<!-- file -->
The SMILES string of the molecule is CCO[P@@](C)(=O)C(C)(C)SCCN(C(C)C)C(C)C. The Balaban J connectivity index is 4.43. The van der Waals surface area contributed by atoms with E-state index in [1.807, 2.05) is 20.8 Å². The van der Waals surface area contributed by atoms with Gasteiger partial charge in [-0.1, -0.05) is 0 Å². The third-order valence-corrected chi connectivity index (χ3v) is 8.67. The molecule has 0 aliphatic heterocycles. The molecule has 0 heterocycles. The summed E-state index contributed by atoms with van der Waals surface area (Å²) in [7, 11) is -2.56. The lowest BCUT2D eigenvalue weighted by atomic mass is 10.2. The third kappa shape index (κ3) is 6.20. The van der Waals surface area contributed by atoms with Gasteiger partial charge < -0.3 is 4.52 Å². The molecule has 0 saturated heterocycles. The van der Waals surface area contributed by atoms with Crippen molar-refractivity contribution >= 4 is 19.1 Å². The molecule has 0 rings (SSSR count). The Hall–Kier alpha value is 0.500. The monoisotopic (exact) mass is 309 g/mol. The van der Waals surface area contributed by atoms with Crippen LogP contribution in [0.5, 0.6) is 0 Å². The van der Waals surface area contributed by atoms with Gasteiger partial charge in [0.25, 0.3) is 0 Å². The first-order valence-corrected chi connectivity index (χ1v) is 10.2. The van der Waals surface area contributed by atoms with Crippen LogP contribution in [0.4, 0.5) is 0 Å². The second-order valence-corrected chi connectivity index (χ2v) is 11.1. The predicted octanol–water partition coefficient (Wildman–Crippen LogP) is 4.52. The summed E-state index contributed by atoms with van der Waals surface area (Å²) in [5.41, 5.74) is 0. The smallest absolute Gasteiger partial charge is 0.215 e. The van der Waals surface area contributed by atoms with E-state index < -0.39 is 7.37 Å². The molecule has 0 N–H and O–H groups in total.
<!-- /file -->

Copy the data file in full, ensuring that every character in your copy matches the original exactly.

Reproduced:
The SMILES string of the molecule is CCO[P@@](C)(=O)C(C)(C)SCCN(C(C)C)C(C)C. The Balaban J connectivity index is 4.43. The van der Waals surface area contributed by atoms with E-state index in [1.807, 2.05) is 20.8 Å². The van der Waals surface area contributed by atoms with Gasteiger partial charge in [-0.1, -0.05) is 0 Å². The third-order valence-corrected chi connectivity index (χ3v) is 8.67. The molecule has 0 aliphatic heterocycles. The molecule has 0 heterocycles. The summed E-state index contributed by atoms with van der Waals surface area (Å²) in [7, 11) is -2.56. The lowest BCUT2D eigenvalue weighted by atomic mass is 10.2. The third kappa shape index (κ3) is 6.20. The van der Waals surface area contributed by atoms with Gasteiger partial charge < -0.3 is 4.52 Å². The molecule has 0 saturated heterocycles. The van der Waals surface area contributed by atoms with Crippen molar-refractivity contribution >= 4 is 19.1 Å². The molecule has 0 rings (SSSR count). The Hall–Kier alpha value is 0.500. The monoisotopic (exact) mass is 309 g/mol. The van der Waals surface area contributed by atoms with Crippen LogP contribution in [0.5, 0.6) is 0 Å². The van der Waals surface area contributed by atoms with Gasteiger partial charge in [0.25, 0.3) is 0 Å². The first-order valence-corrected chi connectivity index (χ1v) is 10.2. The van der Waals surface area contributed by atoms with Crippen LogP contribution in [0.4, 0.5) is 0 Å². The second-order valence-corrected chi connectivity index (χ2v) is 11.1. The predicted octanol–water partition coefficient (Wildman–Crippen LogP) is 4.52. The summed E-state index contributed by atoms with van der Waals surface area (Å²) in [5.41, 5.74) is 0. The smallest absolute Gasteiger partial charge is 0.215 e. The van der Waals surface area contributed by atoms with E-state index < -0.39 is 7.37 Å². The molecule has 0 N–H and O–H groups in total.